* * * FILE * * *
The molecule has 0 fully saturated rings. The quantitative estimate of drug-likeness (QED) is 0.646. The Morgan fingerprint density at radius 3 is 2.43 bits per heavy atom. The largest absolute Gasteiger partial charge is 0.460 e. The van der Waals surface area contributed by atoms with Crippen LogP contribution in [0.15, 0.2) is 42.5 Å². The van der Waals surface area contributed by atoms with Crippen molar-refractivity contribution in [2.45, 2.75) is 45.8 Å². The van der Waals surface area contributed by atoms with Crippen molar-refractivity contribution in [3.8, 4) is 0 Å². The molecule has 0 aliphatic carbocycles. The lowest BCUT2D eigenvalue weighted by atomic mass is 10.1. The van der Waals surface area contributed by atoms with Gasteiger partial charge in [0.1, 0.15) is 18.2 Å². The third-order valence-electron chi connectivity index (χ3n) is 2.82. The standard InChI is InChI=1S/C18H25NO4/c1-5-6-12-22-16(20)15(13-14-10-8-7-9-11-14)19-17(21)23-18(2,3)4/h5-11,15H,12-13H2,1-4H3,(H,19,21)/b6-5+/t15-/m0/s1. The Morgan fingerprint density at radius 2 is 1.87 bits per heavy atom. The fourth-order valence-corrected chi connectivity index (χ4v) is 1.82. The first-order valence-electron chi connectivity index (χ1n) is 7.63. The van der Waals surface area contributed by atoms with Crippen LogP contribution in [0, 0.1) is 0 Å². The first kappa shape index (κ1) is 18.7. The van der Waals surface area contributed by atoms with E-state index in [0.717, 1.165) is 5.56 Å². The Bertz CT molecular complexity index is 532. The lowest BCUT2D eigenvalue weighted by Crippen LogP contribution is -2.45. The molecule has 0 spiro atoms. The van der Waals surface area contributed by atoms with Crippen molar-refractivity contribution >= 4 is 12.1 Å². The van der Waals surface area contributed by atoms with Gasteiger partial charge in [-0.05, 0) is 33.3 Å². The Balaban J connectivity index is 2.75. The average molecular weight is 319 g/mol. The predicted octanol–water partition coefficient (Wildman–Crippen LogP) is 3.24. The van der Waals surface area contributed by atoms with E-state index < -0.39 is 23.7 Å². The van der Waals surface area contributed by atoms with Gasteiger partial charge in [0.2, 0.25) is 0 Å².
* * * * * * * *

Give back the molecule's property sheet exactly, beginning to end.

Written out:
The molecule has 0 fully saturated rings. The quantitative estimate of drug-likeness (QED) is 0.646. The Morgan fingerprint density at radius 3 is 2.43 bits per heavy atom. The largest absolute Gasteiger partial charge is 0.460 e. The van der Waals surface area contributed by atoms with Crippen LogP contribution in [0.15, 0.2) is 42.5 Å². The van der Waals surface area contributed by atoms with Crippen molar-refractivity contribution in [2.45, 2.75) is 45.8 Å². The van der Waals surface area contributed by atoms with Crippen molar-refractivity contribution in [3.8, 4) is 0 Å². The molecule has 0 aliphatic carbocycles. The lowest BCUT2D eigenvalue weighted by atomic mass is 10.1. The van der Waals surface area contributed by atoms with Gasteiger partial charge in [0.1, 0.15) is 18.2 Å². The third-order valence-electron chi connectivity index (χ3n) is 2.82. The standard InChI is InChI=1S/C18H25NO4/c1-5-6-12-22-16(20)15(13-14-10-8-7-9-11-14)19-17(21)23-18(2,3)4/h5-11,15H,12-13H2,1-4H3,(H,19,21)/b6-5+/t15-/m0/s1. The Morgan fingerprint density at radius 2 is 1.87 bits per heavy atom. The fourth-order valence-corrected chi connectivity index (χ4v) is 1.82. The first-order valence-electron chi connectivity index (χ1n) is 7.63. The van der Waals surface area contributed by atoms with Crippen LogP contribution in [0, 0.1) is 0 Å². The first kappa shape index (κ1) is 18.7. The van der Waals surface area contributed by atoms with E-state index in [0.717, 1.165) is 5.56 Å². The Bertz CT molecular complexity index is 532. The lowest BCUT2D eigenvalue weighted by Crippen LogP contribution is -2.45. The molecule has 0 spiro atoms. The van der Waals surface area contributed by atoms with Crippen molar-refractivity contribution >= 4 is 12.1 Å². The van der Waals surface area contributed by atoms with Gasteiger partial charge in [-0.05, 0) is 33.3 Å². The Balaban J connectivity index is 2.75. The average molecular weight is 319 g/mol. The predicted octanol–water partition coefficient (Wildman–Crippen LogP) is 3.24. The van der Waals surface area contributed by atoms with E-state index < -0.39 is 23.7 Å². The van der Waals surface area contributed by atoms with Gasteiger partial charge in [0.2, 0.25) is 0 Å².